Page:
July 1 (Bloomberg) -- Haya Real Estate, a real estate servicer owned by Cerberus Capital Management LP, has taken the largest share of Spain’s servicing market as distressed-property investors target 19.9 billion euros ($27 billion) of assets to manage.
Haya now has 22.4 percent of a market comprised of 210,949 properties, according to a report by Aura Real Estate Experts, which draws from data on assets published on the websites of Spanish banks. That’s up 30 percent from the first quarter of last year.
“That figure for the value of market is just the tip of the iceberg. It uses only published data,” said Fernando Ruiz Acuna, founder of Aura. “In reality, the market is much larger as there is product, including bad loans, that isn’t made public.”
Haya, based in Madrid, boosted its market share earlier this month, agreeing to pay 225 million euros for a 10-year contract to manage assets valued at 7.3 billion euros belonging to savings bank Cajamar. Spanish banks have been selling their real estate platforms to meet stricter capital rules and focus on lending after the property market crashed in 2007. That tipped the economy into the worst recession in five decades and prompted a 41-billion euro banking industry bailout.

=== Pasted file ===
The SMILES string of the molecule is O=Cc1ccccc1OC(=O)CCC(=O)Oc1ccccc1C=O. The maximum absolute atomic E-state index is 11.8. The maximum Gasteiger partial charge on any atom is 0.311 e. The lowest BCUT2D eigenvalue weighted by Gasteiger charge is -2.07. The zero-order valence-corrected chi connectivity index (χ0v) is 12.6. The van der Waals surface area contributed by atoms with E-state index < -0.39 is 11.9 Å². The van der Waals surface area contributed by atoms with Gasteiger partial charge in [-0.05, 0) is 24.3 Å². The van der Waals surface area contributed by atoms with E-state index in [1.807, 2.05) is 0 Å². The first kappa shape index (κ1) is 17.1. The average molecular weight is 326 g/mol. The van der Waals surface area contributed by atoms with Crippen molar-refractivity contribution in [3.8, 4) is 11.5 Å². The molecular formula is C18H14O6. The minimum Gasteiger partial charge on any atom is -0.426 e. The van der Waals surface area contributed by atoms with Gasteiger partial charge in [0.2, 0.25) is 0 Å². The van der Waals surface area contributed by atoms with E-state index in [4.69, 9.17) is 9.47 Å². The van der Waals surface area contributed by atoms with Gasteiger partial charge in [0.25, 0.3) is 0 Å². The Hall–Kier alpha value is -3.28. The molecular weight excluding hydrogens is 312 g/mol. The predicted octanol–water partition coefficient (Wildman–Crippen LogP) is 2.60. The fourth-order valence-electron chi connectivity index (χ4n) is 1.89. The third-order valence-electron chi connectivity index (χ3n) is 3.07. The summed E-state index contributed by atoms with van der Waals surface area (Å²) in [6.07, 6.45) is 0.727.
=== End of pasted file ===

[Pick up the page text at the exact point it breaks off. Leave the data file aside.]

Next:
The asset sales have paved the way for more funds to capitalize on distressed debt and made it easier for the government’s bad bank to dispose of soured real estate assets. Haya bought Bankia Habitat, the real estate servicing arm of Spain’s third-largest lender Bankia SA, for around 90 million euros in September. It acquired servicing rights for 17 million euros of assets from Sareb, Spain’s bad bank, in December 2012.
Haya, which manages total assets with a net value of 35 billion euros located throughout Spain, sells around 30 homes a day and has divested over 1.2 billion euros of properties and loans backed by real estate over the past six months, according to the company’s website.
Haya, Anida and Servihabitat are the largest servicers in Spain, representing 50 percent of the market. The rest is made up of smaller companies such as Aliseda, CXG, Altamira, Aktua and Solvia, according to Aura.
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